Building Trades Unity?
Instead of shifting to really organizing the non-union workers rather than sweet talking the contractors, the building trades are increasingly trying to cannibalize off of each other and cut their own private deals with the contractors. So we see in the Seattle Local 302 strike that laborers are often operating the elevators, scabbing on the operating engineers, and carpenters in some jobs are working behind the picket lines. And in New York, the District Council of Carpenters undercut the rest of the trades and signed their own deal with Related Companies for the most recent stage of the Hudson Yards project.

In the case of the Carpenters Union, instead of organizing a fight against the contractors, the union leadership has been organizing to suppress those members who want to rebuild the fighting traditions of the past. From Oakland, CA to Seattle, and also on the East Coast, the International has expelled members who step out of line.

Thousands of building trades workers rally to protest the union busting at Hudson Yards.

Members fight back
Despite all of this, the members want to fight. Hundreds of rank and file carpenters have joined their sister and brother building trades workers to protest at the Hudson yards site. That is also the lesson from the fact that rank and file carpenters and rank and file operating engineers voted down respective contract proposals twice each.

Labor over all trend
The increased on-the-job militancy in construction is

Teachers in West Virginia strike. They stayed out despite the attempt of their own leadership to send them back before a deal was signed, sealed and delivered.

part of an overall trend. Teachers struck in six different states, five of which were even “right to work” (for less) states. Now, there are reports that UPS may be going on strike. As long as unemployment remains relatively low, this is likely to continue. If so, it will tend to increase the rank and file participation in the unions. The rank and file of the rest of the unions will then be confronted with the same philosophy as that of the building trades leaders – keep the employers happy; help boost their profits (or “efficiency” in the case of public employees). Bow down before the “free” market god.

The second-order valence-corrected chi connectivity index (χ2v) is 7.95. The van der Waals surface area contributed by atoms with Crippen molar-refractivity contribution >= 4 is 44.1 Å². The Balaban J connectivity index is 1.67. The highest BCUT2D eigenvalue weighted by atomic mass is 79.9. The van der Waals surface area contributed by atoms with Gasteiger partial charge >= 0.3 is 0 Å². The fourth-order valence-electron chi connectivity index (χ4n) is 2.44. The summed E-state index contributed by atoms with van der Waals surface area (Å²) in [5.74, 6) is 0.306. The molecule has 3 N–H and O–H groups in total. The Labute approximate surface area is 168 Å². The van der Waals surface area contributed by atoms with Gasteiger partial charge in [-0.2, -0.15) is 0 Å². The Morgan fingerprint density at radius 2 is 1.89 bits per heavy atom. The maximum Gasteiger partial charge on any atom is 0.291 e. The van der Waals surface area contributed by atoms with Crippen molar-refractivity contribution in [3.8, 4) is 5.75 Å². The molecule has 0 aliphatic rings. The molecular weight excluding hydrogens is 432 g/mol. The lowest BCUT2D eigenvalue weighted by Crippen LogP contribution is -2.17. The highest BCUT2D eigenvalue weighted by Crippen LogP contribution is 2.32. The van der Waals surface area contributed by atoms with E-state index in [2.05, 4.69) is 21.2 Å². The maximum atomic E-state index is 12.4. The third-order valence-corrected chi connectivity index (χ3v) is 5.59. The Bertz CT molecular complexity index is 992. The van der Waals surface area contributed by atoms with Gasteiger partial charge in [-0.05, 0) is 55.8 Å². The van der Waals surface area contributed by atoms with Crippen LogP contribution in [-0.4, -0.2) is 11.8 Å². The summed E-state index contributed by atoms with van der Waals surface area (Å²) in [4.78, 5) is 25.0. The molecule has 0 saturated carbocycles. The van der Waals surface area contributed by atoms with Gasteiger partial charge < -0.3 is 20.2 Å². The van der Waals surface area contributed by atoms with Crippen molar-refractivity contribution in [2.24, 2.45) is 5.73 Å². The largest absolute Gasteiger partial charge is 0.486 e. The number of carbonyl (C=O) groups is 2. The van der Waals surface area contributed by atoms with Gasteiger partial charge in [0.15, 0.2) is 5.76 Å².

Build opposition caucuses
This means that rank and file members will have to start organizing opposition caucuses to change their unions, to make them the real, fighting organizations that they were meant to be in the first place. But they will be doing this on new grounds – the grounds of a president who is trying to drive towards a massive increase in racism and division, towards increased repression and one-man rule. The rank and file struggle will have to take up both this and the wage issues.

  • Reject the idea that we have to compete with other workers for who will work cheapest.
  • Unite the different contract struggles into a campaign for an immediate $5/hour raise for all plus full health care 100% paid by the employers plus a pension plan, a 30 hour work week at the present weekly pay and fully paid four week vacation for all – union and non-union alike.